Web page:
UPDATED 2:55 p.m.: San Mateo County’s wait ended on Wednesday when it was added to the state COVID-19 watchlist. It was the last county in the Bay Area to escape the unhappy distinction, and the consequences for area businesses are grim.
San Mateo County was added due to an increase in the rate of COVID-19 cases here. The county’s case rate today, based on a 14-day rolling average, is 110.4 positive cases per 100,000 of population, according to the San Mateo County Health Department. The state’s threshold for inclusion on the monitoring list is a case rate of 100.
Thirty-seven of the state’s 58 counties are on the list, which tracks new cases, hospitalizations and hospital capacity as well as other aspects of disease transmission. More than 93 percent of the state’s population lives in counties on the monitoring list.
Being on the list carries real-world consequences. If the county is on the list for three or more days consecutively, it must shut down gyms and fitness centers, places of worship (including weddings and funerals,) non-essential offices, personal care services like nail salons and barbershops as well as shopping malls. Those businesses may still operate outdoors under strict guidelines or arrange for curbside pick-up of goods.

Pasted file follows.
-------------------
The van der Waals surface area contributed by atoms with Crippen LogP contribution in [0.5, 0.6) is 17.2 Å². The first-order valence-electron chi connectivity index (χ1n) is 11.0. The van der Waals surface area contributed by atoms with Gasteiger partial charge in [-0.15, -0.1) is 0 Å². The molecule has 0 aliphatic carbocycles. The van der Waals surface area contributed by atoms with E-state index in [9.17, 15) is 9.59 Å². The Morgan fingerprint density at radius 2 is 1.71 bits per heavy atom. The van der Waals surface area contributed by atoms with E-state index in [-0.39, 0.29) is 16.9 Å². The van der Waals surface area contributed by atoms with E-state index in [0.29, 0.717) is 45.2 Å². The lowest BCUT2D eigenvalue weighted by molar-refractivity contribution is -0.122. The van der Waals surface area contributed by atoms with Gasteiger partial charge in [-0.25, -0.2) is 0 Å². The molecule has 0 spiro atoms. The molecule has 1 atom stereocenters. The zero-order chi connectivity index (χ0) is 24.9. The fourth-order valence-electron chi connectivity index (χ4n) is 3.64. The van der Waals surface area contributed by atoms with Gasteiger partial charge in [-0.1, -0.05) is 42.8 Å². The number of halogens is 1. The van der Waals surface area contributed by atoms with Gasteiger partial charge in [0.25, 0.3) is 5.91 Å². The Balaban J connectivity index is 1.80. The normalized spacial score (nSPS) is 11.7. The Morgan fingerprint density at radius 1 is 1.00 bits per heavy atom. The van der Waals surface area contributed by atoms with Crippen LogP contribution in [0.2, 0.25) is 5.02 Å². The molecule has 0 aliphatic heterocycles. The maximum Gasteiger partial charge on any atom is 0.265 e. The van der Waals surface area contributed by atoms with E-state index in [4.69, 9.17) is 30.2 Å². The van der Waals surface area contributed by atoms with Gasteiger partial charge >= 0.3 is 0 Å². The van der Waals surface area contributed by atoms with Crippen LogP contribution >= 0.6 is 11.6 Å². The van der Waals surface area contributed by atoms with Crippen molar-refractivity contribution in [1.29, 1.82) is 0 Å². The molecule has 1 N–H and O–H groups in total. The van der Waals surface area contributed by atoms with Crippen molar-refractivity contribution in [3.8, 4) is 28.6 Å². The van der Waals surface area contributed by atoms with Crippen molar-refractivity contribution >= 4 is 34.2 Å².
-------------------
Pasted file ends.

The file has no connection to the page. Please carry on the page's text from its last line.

It would also mean that schools must start with remote learning — a requirement that dovetails with plans already in places at Cabrillo Unified School District.
“We’ve been anticipating being added to the monitoring list as our case rate hovers above the state’s target,” said San Mateo County Manager Mike Callagy in a prepared release. “It’s clear that COVID-19 continues to spread in our community and in the Bay Area. It’s vital that we all do everything we can — wearing face coverings, washing our hands, and avoiding gatherings — to slow and eventually stop to the spread. These individual actions can make a huge difference.”
The state has not offered guidelines for when restrictions might be lifted.